No more will San Diego permit air-polluting industries to spew cancer-causing toxins at a rate much higher than most of California.
For decades, industries could pollute enough that the risk of contracting cancer to people living nearby was 100 in one million. (That risk level means that if one million people are continuously exposed to the same amount of pollution over 30 years, it’s likely 100 people would develop cancer on top of all the other risks they face.)
But on Thursday, the board governing the region’s air pollution regulator — the San Diego Air Pollution Control District — voted unanimously to change that rule and force industries to cut their pollution ten fold, so cancer risks were 10 in one million or less.
That means the dozens of industries with highest cancer risks will have to make investments and upgrade technologies to clean up their operations. Industries have a five-year window to do so, but they can get multiple three-year extensions (with no clear limit) under the new rule as long as they retrofit the businesses’ technologies to the best available kind, under the updated rule.
That was one of the biggest points of contention between environmental advocates and industry: how much time businesses could potentially take to clean up their operations.
Local air pollution advocates, namely the Environmental Health Coalition, argued against permitting so many extensions calling for a hard stop at 10 years. Other extensions could “prolong excessive emissions for decades,” said Dianne Takvorian, executive director of the coalition.
Multiple industries spoke against that suggestion, namely General Dynamic’s National Steel and Shipbuilding Company, known as NASSCO. Sara Giobbi, manager of environmental engineering from NASSCO, said the company would support the plan that was eventually approved by the board.
“Unless there are significant technological advances, and we’re not aware of any of them coming, it will be difficult for us to meet this standard,” Giobbi said of the new 10 in one million cancer risk limit. The latest assessment of NASSCO showed the portside business’ cancer risk at 53 in one million.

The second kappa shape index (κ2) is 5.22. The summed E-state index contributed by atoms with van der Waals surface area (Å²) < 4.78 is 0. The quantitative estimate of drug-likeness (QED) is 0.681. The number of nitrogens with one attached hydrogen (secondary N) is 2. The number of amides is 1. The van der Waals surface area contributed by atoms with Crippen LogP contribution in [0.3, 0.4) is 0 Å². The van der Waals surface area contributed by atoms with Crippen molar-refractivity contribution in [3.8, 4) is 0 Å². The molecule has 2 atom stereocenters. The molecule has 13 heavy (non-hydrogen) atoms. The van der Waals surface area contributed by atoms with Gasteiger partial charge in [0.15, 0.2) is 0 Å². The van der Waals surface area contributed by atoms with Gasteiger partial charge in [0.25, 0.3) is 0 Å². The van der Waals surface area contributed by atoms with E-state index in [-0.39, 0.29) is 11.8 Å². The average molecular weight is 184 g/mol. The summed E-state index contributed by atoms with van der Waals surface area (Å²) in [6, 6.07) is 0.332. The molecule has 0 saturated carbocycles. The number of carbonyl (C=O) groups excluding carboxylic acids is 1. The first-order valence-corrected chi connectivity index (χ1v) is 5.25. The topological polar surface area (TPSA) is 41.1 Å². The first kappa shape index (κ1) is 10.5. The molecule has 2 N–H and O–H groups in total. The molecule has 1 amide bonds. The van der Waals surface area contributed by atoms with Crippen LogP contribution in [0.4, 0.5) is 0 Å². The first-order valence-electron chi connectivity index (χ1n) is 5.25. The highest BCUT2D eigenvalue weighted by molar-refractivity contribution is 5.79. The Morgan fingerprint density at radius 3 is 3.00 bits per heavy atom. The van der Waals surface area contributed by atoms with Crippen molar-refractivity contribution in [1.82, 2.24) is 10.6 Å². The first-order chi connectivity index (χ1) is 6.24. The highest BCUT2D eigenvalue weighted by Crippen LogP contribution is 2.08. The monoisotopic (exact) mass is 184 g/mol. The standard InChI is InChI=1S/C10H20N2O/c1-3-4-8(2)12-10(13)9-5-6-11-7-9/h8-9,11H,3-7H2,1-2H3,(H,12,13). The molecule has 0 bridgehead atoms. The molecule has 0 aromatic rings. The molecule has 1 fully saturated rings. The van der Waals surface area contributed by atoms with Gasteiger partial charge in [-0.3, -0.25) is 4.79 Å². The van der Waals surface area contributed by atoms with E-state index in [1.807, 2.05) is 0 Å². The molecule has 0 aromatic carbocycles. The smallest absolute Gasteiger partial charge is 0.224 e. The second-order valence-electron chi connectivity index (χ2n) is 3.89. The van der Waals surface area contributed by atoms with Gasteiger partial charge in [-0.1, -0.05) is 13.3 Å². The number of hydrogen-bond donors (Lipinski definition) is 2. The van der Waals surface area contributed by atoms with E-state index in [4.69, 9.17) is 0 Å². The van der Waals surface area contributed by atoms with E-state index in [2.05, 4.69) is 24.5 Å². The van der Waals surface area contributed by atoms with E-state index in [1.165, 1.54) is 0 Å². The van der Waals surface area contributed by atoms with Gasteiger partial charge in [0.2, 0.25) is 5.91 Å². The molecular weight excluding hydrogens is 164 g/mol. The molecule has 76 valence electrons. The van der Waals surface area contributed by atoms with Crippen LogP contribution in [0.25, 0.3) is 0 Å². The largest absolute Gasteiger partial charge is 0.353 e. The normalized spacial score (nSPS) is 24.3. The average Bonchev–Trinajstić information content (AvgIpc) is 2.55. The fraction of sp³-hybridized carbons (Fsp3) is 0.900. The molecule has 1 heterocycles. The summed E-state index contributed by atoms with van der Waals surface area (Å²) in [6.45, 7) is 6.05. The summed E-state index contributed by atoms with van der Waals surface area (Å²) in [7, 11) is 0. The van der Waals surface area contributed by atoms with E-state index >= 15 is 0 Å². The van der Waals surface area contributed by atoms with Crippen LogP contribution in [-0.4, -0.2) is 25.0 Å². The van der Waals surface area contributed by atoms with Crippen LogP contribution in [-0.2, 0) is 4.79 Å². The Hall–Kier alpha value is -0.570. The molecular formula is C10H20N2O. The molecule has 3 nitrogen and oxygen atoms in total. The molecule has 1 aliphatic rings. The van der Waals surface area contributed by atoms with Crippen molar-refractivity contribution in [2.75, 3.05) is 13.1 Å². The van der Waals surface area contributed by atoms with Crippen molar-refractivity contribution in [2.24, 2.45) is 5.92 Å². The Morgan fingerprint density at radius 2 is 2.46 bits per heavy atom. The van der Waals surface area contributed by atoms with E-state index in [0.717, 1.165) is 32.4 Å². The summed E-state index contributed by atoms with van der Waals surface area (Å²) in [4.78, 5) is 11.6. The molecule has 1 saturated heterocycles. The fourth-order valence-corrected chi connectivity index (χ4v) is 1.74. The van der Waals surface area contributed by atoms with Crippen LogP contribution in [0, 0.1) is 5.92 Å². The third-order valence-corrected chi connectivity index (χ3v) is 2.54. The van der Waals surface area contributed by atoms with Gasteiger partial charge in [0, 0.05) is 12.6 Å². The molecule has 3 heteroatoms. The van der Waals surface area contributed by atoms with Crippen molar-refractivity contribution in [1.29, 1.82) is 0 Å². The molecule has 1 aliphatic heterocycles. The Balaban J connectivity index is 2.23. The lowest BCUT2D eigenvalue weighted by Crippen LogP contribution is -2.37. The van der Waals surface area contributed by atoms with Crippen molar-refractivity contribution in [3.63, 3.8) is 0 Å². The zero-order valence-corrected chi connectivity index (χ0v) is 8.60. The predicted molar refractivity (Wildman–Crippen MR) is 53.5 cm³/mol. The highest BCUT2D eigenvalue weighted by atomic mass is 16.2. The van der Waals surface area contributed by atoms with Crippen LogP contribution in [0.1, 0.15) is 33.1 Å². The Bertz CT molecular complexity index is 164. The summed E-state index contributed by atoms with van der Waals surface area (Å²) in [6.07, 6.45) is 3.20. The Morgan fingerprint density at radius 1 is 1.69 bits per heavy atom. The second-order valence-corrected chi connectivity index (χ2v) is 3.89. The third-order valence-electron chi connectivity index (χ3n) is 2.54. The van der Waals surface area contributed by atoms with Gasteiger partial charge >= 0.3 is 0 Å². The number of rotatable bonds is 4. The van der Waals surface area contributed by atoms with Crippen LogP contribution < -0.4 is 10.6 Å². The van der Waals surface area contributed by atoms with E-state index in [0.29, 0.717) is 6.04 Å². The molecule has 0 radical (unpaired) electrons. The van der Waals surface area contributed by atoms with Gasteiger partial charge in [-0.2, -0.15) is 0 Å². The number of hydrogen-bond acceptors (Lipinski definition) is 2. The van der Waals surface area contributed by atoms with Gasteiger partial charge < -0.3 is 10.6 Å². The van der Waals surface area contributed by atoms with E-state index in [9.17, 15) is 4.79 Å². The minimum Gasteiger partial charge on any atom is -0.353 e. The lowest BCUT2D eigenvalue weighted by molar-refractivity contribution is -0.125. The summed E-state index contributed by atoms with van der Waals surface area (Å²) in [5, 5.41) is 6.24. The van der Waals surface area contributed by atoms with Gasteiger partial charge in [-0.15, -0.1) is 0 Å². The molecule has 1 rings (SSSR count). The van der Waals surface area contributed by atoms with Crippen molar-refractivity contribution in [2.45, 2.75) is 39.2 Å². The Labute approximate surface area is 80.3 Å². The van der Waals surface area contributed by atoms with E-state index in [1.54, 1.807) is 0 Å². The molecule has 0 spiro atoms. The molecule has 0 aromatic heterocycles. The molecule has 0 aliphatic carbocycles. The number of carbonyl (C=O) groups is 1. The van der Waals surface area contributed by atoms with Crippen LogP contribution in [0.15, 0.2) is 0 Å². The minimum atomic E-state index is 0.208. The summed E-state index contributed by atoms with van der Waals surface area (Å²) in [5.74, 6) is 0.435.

Giobbi also argued that beyond the cancer risk standard in question, other assessments of industry health risks have grown more conservative and difficult to meet.
“For businesses, this makes planning for the future extremely challenging,” she said.
Jack Monger, CEO of the Coronado-based Industrial Environmental Association, said his organization didn’t oppose updating Rule 1210.
“Nor do we oppose reducing cancer risk for residents near industrial facilities,” Monger said. “For IEA it has always been about how we go about this … with the least impact on jobs and operations. That’s a balance that ensures clean air and economic prosperity.”
In a letter submitted to the board before the vote, the association asked the cancer risk threshold be cut in half to start — from 100 to 50 in one million cancer risk — and reach 10 in one million after a number of years.
A member of the public who called into the meeting, Maria Gomez, said she recently bought a house near a San Diego-area concrete mixing business. She argued that a cancer risk of even 10 in one million is too high.
“By giving them the threshold of 10 in one million, you’re able to emit emissions that raise cancer risk 9.9 times greater than what is considered clean air,” she said. “I hate to make it personal, but clean air is personal.”
Air Pollution Control District Member and La Mesa City Councilman Jack Shu echoed Gomez’s concerns saying he’d like industries to bring down their cancer risk to zero.
“It is embarrassing to be in an area of California that allows air pollution to be greater than other parts of California when we have the means and ability to clean that air,” he said.